While children have more success with newer inhaler designs, at best only one child in four gets it completely right, according to the findings published online March 28, 2011, in the journal Pediatrics.
Asthma is the most common chronic condition among American children. Related health-care costs are estimated at more than $6 billion a year, and lost productivity costs associated with working parents caring for children who miss school are estimated at $1 billion a year.
Researchers led by Betsy Sleath, Ph.D., at the UNC Eshelman School of Pharmacy studied 296 North Carolina patients aged 8 to 16 years old who used four different devices to manage their asthma. The devices were:
- the metered-dose inhaler (commonly called a puffer);
- the diskus, a dry-powder inhaler delivering Advair;
- the turbuhaler, a dry-powder inhaler delivering Pulimcort or Symbicort; and
- the peak-flow meter, which does not deliver a drug but is used to measure lung function to determine if medicine is needed.
Only 8.1 percent of children in the study performed all of the metered-dose inhaler steps correctly. Older children were more likely than younger children to get more of the metered-dose inhaler steps correct. With a diskus, 21.9 percent of children performed all steps correctly, and 15.6 percent performed all of the turbuhaler steps correctly. Children using a peak-flow meter did so correctly 23.9 percent of the time.
The researchers also found that the majority of health-care providers who participated in the study (41 providers at five clinics) did not demonstrate or assess children’s use of the four devices during pediatric asthma visits.
“It is crucial that health-care providers not only show a child how to use an inhaler correctly but also have the child demonstrate the device in front of a physician or pharmacist,” Sleath said. “Pediatric practices are extremely busy places so we need innovative ways to demonstrate and assess device technique among asthmatic children.”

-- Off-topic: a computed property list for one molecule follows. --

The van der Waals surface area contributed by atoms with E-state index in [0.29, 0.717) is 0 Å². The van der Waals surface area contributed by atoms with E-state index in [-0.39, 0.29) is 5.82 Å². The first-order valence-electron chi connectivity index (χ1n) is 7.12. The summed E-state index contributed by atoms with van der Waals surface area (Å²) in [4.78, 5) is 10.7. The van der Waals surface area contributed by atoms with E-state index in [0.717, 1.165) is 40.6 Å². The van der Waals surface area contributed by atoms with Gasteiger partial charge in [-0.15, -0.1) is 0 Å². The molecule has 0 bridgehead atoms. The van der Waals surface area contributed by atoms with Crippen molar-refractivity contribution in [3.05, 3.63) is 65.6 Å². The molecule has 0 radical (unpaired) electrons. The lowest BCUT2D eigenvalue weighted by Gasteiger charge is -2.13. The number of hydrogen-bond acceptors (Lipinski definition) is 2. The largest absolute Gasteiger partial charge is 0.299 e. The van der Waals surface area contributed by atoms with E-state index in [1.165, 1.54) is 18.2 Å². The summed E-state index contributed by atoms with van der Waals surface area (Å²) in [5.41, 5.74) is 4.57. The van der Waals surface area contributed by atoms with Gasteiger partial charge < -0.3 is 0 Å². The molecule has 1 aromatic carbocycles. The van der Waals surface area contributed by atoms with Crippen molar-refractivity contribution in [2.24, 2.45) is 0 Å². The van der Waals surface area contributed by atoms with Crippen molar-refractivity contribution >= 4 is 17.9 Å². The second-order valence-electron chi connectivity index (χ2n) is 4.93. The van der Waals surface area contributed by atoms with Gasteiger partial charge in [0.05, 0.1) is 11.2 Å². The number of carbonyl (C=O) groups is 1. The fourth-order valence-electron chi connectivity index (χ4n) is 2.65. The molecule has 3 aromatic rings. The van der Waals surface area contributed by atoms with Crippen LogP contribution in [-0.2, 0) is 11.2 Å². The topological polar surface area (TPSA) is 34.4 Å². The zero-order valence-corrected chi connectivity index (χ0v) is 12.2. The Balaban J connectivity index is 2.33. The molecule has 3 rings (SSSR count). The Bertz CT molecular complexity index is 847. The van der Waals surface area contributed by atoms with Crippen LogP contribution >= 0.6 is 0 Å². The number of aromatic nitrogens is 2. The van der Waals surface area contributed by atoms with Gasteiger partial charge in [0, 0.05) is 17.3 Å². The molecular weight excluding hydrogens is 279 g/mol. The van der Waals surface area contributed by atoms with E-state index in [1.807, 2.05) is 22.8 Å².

Improper use of inhalers and other asthma medication devices can lead to poor control of the condition, more hospitalizations and increased health-care costs, she said.
Previous studies have noted the need for providers to demonstrate and make sure children understand proper techniques for using asthma medication and monitoring devices. In 2007, a National Heart, Lung and Blood Institute expert panel report on the diagnosis and management of asthma encouraged providers to educate children on these techniques.
Sleath is the George H. Cocolas Distinguished Professor and chair of the School’s pharmaceutical outcomes and policy division. UNC study co-authors are Stephanie Davis, M.D., associate professor in pediatrics in the School of Medicine; Karin Yeatts, Ph.D., research assistant professor in the Gillings School of Global Public Health; and associate professor Dennis Williams, Pharm.D., and graduate students Chris Gillette and Deidre Washington of the pharmacy school. Additional co-authors are Guadalupe X. Ayala, Ph.D., associate professor in the Graduate School of Public Health at San Diego State University, and Gail Tudor, Ph.D., professor and director of institutional research at Husson University in Bangor, Maine.
The study, titled “Provider Demonstration and Assessment of Child Device Technique During Pediatric Asthma Visits,” was funded by the National Heart Lung and Blood Institute. The project was also supported in part by a grant from the National Center of Research Resources, National Institutes of Health.
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